NEW YORK — With her home on Long Island’s Long Beach swamped by Superstorm Sandy’s unyielding surge, Christina Tisi-Kramer pointed her camera outside and captured an image that summed up her town’s destruction: the beach boardwalk reduced to a jumble of sticks just steps from her door.
Tisi-Kramer’s photo is one of 200 images of Sandy at an exhibition at the Museum of the City of New York. “Rising Waters: Photographs of Sandy,” which opens last week on the anniversary of the storm, was culled from 10,000 submissions from New York City, Long Island and New Jersey.
Some were taken by professionals like Tisi-Kramer; others by amateurs; and many by people who suffered personal loss.
The exhibition is arranged thematically: Storm, Destruction, Coping, Home, Relief and Not Over.
There are images of anguished faces; houses teetering precariously; church pews filled with salvaged clothing; toll plazas under water; an aerial view of New York City’s Breezy Point neighborhood, with row upon row of homes gutted by fire.
There is a poignant shot of a scribbled sign for two lost cats, a hopeful sign, “NO retreat NOT NOW, NO Surrender NOT EVER,” and a lone birth announcement amid the ruins of a fire in the devastated Belle Harbor section of Queens.
“We wanted pictures that showed the range of experience, from preparing for the storm to rebuilding ... what happened physically to the area and also the individual humanistic story,” said Sean Corcoran, the museum’s curator of photography.
Larry Racioppo, a retired photographer for the city Department of Housing and Preservation, created a 22-page diary and album for his photographs from scrap plywood and orange caution tape. The materials were ubiquitous around his Belle Harbor home for months after the storm.
He also constructed a crude stand to hold his account, beginning with the day of the storm and ending in early spring with portraits of workers repairing his basement.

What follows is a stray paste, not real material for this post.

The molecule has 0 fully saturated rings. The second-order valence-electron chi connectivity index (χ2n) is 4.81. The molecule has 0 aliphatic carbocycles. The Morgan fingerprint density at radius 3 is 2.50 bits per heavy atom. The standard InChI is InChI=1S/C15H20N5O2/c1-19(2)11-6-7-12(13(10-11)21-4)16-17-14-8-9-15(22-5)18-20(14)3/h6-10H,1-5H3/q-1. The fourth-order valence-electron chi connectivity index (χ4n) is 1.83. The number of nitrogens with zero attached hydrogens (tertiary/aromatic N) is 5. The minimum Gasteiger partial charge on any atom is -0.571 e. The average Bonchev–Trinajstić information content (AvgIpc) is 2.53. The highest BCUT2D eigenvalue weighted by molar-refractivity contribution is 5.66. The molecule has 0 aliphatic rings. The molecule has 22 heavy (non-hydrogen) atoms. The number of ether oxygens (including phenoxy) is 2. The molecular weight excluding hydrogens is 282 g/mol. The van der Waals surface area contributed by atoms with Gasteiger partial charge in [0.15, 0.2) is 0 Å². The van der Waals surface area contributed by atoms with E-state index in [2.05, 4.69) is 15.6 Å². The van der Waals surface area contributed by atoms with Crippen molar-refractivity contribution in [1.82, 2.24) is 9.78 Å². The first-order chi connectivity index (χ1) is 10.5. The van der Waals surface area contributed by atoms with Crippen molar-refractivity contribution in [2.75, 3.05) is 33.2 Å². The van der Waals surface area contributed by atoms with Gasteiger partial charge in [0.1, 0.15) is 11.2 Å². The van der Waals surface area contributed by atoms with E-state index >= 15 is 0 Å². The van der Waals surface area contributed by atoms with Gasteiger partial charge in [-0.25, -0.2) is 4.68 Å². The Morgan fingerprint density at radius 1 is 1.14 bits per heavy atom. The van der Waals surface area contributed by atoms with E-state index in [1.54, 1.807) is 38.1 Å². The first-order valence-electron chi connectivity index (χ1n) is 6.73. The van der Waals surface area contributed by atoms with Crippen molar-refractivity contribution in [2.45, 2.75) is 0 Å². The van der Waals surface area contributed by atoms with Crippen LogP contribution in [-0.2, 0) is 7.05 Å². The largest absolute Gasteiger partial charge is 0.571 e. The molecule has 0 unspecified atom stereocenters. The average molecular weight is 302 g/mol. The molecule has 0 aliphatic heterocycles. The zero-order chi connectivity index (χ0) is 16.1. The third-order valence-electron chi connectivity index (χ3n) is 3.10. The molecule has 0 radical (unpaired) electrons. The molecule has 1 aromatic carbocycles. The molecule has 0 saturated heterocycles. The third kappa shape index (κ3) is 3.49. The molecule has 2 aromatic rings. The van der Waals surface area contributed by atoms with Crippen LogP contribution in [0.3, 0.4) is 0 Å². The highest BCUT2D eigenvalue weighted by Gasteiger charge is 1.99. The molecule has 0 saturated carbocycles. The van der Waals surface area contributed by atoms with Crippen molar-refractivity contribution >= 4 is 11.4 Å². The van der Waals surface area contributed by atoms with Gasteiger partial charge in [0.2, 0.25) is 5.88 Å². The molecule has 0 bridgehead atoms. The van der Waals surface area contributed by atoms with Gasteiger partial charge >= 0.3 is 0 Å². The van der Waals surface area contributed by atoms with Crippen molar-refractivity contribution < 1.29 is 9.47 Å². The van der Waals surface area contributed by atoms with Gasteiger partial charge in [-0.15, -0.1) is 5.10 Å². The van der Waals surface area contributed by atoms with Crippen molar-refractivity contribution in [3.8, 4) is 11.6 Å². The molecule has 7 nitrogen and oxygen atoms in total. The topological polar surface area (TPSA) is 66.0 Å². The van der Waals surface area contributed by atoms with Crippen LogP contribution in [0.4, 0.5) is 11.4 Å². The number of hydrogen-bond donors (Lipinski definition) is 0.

Racioppo’s house is one of six that sit close to the beach. But he considers himself lucky. His was spared major damage when the house in front of his “took the brunt of the hit.”
“Our home is pretty much back to normal, but several of my close neighbors are still rebuilding,” he said.
And that’s the story the exhibition tells, too, of those still struggling for some normalcy.
“A lot of people haven’t even started to rebuild. The point is it’s an ongoing thing a year later,” Corcoran said.
Visitors will see how the storm dramatically altered parts of the landscape while leaving places just a few miles away unscathed.
That was the case in Ocean Grove, N.J. The storm wiped out its famous pier but spared other parts of the charming Victorian town.
Bob Bowne, a carpenter and lifetime resident, captured the pier as a turbulent surge lashed against it. He perched himself high on a third-floor balcony of a grand home as the town evacuated. He says he’s glad he stayed because that image “preserved the memory of the pier, not the destruction, but shows the ferociousness of the storm.”
The exhibition runs through March 2.
Stacks of family photos and a birth announcement are seen after fire caused by Superstorm Sandy leveled a home in the Bell Harbor section of the Queens Borough of New York.×
Professional photographer Larry Racioppo displays a page from his personal Superstorm Sandy photo album and diary at his home in the Belle Harbor section of the Rockaways in New York.×
Larry Racioppo, a retired photographer for New York City’s Housing and Preservation Department, displays his personal diary and photo album at his home in the Belle Harbor section of Queens×
Waves crash onto the battered boardwalk in Long Beach, N.Y., the morning after Superstorm Sandy struck.×